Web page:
Droughts push China towards coal power

Despite enviable earnings, shares of Three Gorges Renewables are down 15% this year and trade at 20 times forward earnings, half the level of a year ago.

Strict policy mandates to cut coal usage and increase renewable power capacity are weakening as the country’s economic growth falters.

Severe droughts are occurring more frequently in China. Last summer, the hydropower hub of Yunnan province was hit with an extreme drought that led to power cuts and outages that disrupted factories for months. The current heatwave in Southern China is forecast to last another two weeks — the longest since records began. Rainfall in the area is about two-thirds lower than August averages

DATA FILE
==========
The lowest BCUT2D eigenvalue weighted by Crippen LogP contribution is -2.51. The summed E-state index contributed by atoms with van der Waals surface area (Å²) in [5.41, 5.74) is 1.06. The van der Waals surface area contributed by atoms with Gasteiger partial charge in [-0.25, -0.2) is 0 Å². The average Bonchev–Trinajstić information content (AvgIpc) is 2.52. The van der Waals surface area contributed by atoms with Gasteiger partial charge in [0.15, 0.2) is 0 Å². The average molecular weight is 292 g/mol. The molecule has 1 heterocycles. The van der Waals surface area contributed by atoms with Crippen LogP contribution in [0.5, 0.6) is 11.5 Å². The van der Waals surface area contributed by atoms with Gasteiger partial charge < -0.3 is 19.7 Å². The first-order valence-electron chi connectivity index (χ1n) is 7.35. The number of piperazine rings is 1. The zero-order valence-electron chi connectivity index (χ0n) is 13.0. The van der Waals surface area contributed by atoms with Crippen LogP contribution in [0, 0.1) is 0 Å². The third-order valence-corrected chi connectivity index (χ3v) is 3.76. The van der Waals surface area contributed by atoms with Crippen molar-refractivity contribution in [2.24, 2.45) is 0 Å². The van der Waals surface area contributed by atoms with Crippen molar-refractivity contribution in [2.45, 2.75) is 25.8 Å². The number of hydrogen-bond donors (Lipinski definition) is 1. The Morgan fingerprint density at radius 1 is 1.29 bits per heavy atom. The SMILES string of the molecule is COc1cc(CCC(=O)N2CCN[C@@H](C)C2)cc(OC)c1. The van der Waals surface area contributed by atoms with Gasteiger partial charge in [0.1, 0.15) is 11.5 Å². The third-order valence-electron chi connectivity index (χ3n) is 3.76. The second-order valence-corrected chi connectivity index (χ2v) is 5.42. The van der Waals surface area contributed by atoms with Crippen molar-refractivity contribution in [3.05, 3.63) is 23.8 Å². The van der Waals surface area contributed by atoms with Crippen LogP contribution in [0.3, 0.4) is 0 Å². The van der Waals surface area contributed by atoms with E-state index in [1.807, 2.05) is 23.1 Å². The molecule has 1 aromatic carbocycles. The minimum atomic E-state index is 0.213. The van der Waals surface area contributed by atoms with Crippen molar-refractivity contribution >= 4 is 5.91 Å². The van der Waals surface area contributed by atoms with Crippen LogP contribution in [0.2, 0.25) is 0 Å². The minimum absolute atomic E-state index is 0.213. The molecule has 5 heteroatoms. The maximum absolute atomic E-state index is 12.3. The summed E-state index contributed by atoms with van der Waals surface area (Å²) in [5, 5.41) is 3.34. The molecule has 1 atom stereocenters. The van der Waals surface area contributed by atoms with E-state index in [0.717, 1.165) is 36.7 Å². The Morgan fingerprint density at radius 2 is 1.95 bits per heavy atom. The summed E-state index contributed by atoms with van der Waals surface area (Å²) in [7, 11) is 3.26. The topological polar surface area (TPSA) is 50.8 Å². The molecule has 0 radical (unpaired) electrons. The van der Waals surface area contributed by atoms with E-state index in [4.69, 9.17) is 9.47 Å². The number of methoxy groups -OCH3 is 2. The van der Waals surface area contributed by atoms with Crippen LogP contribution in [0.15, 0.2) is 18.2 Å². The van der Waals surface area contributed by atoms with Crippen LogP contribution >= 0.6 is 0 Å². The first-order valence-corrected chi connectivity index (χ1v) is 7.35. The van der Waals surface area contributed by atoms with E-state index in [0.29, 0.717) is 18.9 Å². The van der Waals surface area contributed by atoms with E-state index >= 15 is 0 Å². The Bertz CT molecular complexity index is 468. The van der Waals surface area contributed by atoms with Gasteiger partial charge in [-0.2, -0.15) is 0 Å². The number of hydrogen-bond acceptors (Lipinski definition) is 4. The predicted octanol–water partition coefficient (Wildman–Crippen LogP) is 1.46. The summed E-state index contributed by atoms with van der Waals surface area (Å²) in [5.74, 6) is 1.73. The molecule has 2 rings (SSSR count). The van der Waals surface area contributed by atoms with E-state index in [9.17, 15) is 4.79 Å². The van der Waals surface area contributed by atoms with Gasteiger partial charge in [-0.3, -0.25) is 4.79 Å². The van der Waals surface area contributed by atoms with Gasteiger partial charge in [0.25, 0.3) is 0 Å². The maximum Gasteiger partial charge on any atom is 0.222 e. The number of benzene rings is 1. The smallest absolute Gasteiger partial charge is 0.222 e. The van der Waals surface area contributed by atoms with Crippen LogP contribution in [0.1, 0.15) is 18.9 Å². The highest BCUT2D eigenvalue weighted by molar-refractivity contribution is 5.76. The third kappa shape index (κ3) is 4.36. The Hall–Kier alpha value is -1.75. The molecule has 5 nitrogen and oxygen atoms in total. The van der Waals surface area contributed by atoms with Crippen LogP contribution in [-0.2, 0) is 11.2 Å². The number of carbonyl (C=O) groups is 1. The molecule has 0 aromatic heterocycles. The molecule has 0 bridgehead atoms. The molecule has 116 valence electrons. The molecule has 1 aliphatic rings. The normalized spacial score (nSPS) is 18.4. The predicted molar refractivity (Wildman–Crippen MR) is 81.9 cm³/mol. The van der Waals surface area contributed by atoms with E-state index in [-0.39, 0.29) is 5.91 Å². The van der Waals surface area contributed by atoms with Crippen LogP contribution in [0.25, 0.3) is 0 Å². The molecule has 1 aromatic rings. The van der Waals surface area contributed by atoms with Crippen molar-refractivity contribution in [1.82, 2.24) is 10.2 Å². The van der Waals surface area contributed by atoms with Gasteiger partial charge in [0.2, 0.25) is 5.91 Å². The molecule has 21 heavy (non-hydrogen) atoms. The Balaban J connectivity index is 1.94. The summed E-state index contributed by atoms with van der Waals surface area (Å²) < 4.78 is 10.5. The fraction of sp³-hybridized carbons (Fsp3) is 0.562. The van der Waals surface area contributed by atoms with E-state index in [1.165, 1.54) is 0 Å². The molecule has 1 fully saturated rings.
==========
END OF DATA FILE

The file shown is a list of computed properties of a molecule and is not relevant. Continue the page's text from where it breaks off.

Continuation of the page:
Beijing is prioritising the fight to support economic growth over the push for renewables. Average daily consumption at coal-fired power stations was 15% higher than a year ago in the first two weeks of August at 8.16 million tonnes.

Persistent droughts would damage the status of hydropower as a reliable source of energy. In a painful irony, they would also increase China’s already substantial contribution to climate change.

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